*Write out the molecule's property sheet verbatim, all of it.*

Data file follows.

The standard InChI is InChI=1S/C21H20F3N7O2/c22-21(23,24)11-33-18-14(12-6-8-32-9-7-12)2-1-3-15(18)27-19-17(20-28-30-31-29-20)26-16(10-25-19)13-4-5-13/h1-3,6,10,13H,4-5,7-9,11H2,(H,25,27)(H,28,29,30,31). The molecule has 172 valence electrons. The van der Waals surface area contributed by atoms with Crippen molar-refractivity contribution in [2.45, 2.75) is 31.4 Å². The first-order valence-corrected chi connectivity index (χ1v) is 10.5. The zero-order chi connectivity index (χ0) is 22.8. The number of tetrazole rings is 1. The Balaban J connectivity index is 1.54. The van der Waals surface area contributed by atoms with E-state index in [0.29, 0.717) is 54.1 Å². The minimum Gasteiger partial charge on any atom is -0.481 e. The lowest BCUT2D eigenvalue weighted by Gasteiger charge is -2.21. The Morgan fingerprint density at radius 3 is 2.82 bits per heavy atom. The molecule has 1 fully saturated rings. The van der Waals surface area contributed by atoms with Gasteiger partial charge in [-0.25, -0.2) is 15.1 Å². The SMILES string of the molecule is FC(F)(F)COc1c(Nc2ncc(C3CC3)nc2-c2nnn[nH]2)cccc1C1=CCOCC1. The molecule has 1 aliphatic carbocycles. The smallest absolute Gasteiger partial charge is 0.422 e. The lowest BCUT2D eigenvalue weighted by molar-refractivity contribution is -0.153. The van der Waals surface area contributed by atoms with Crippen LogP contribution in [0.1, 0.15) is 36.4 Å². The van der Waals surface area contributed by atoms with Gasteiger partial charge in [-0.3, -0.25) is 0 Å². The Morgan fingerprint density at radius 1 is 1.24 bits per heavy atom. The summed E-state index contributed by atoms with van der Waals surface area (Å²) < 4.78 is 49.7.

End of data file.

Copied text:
The standard InChI is InChI=1S/C21H20F3N7O2/c22-21(23,24)11-33-18-14(12-6-8-32-9-7-12)2-1-3-15(18)27-19-17(20-28-30-31-29-20)26-16(10-25-19)13-4-5-13/h1-3,6,10,13H,4-5,7-9,11H2,(H,25,27)(H,28,29,30,31). The molecule has 172 valence electrons. The van der Waals surface area contributed by atoms with Crippen molar-refractivity contribution in [2.45, 2.75) is 31.4 Å². The first-order valence-corrected chi connectivity index (χ1v) is 10.5. The zero-order chi connectivity index (χ0) is 22.8. The number of tetrazole rings is 1. The Balaban J connectivity index is 1.54. The van der Waals surface area contributed by atoms with E-state index in [0.29, 0.717) is 54.1 Å². The minimum Gasteiger partial charge on any atom is -0.481 e. The lowest BCUT2D eigenvalue weighted by Gasteiger charge is -2.21. The Morgan fingerprint density at radius 3 is 2.82 bits per heavy atom. The molecule has 1 fully saturated rings. The van der Waals surface area contributed by atoms with Gasteiger partial charge in [-0.25, -0.2) is 15.1 Å². The SMILES string of the molecule is FC(F)(F)COc1c(Nc2ncc(C3CC3)nc2-c2nnn[nH]2)cccc1C1=CCOCC1. The molecule has 1 aliphatic carbocycles. The smallest absolute Gasteiger partial charge is 0.422 e. The lowest BCUT2D eigenvalue weighted by molar-refractivity contribution is -0.153. The van der Waals surface area contributed by atoms with Crippen LogP contribution in [0.1, 0.15) is 36.4 Å². The van der Waals surface area contributed by atoms with Gasteiger partial charge in [-0.3, -0.25) is 0 Å². The Morgan fingerprint density at radius 1 is 1.24 bits per heavy atom. The summed E-state index contributed by atoms with van der Waals surface area (Å²) < 4.78 is 49.7.